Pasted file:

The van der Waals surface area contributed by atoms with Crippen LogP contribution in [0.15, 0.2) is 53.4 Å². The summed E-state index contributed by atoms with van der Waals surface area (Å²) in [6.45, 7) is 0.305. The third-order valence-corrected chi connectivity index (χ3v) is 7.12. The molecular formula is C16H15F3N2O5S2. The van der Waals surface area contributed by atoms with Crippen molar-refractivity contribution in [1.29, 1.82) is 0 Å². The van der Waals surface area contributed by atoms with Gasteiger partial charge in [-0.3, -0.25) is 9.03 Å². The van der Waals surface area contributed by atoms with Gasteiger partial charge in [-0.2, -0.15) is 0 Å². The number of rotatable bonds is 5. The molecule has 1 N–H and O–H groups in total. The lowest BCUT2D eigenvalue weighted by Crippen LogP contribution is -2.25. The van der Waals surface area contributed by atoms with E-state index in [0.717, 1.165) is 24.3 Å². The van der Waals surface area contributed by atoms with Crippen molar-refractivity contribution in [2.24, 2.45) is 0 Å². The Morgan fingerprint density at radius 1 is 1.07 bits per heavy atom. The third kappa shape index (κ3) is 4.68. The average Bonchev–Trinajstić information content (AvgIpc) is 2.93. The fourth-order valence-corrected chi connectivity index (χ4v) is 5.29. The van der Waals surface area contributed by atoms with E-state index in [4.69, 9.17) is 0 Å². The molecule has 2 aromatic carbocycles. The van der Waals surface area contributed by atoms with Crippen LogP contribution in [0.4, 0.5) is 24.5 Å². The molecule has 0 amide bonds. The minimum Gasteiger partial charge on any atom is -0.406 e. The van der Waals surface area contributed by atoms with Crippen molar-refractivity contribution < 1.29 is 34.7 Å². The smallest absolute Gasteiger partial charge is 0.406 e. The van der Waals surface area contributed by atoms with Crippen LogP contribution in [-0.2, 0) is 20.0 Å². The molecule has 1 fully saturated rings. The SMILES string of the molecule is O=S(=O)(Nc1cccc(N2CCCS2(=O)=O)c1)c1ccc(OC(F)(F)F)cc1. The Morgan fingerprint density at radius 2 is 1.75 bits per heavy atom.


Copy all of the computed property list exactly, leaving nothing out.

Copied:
The van der Waals surface area contributed by atoms with Crippen LogP contribution in [0.15, 0.2) is 53.4 Å². The summed E-state index contributed by atoms with van der Waals surface area (Å²) in [6.45, 7) is 0.305. The third-order valence-corrected chi connectivity index (χ3v) is 7.12. The molecular formula is C16H15F3N2O5S2. The van der Waals surface area contributed by atoms with Crippen molar-refractivity contribution in [1.29, 1.82) is 0 Å². The van der Waals surface area contributed by atoms with Gasteiger partial charge in [-0.3, -0.25) is 9.03 Å². The van der Waals surface area contributed by atoms with Gasteiger partial charge in [-0.2, -0.15) is 0 Å². The number of rotatable bonds is 5. The molecule has 1 N–H and O–H groups in total. The lowest BCUT2D eigenvalue weighted by Crippen LogP contribution is -2.25. The van der Waals surface area contributed by atoms with E-state index in [0.717, 1.165) is 24.3 Å². The van der Waals surface area contributed by atoms with Crippen molar-refractivity contribution in [2.24, 2.45) is 0 Å². The Morgan fingerprint density at radius 1 is 1.07 bits per heavy atom. The third kappa shape index (κ3) is 4.68. The average Bonchev–Trinajstić information content (AvgIpc) is 2.93. The fourth-order valence-corrected chi connectivity index (χ4v) is 5.29. The van der Waals surface area contributed by atoms with E-state index in [4.69, 9.17) is 0 Å². The molecule has 2 aromatic carbocycles. The van der Waals surface area contributed by atoms with Crippen LogP contribution in [0.4, 0.5) is 24.5 Å². The molecule has 0 amide bonds. The minimum Gasteiger partial charge on any atom is -0.406 e. The van der Waals surface area contributed by atoms with Crippen molar-refractivity contribution < 1.29 is 34.7 Å². The smallest absolute Gasteiger partial charge is 0.406 e. The van der Waals surface area contributed by atoms with Crippen LogP contribution in [-0.2, 0) is 20.0 Å². The molecule has 1 fully saturated rings. The SMILES string of the molecule is O=S(=O)(Nc1cccc(N2CCCS2(=O)=O)c1)c1ccc(OC(F)(F)F)cc1. The Morgan fingerprint density at radius 2 is 1.75 bits per heavy atom.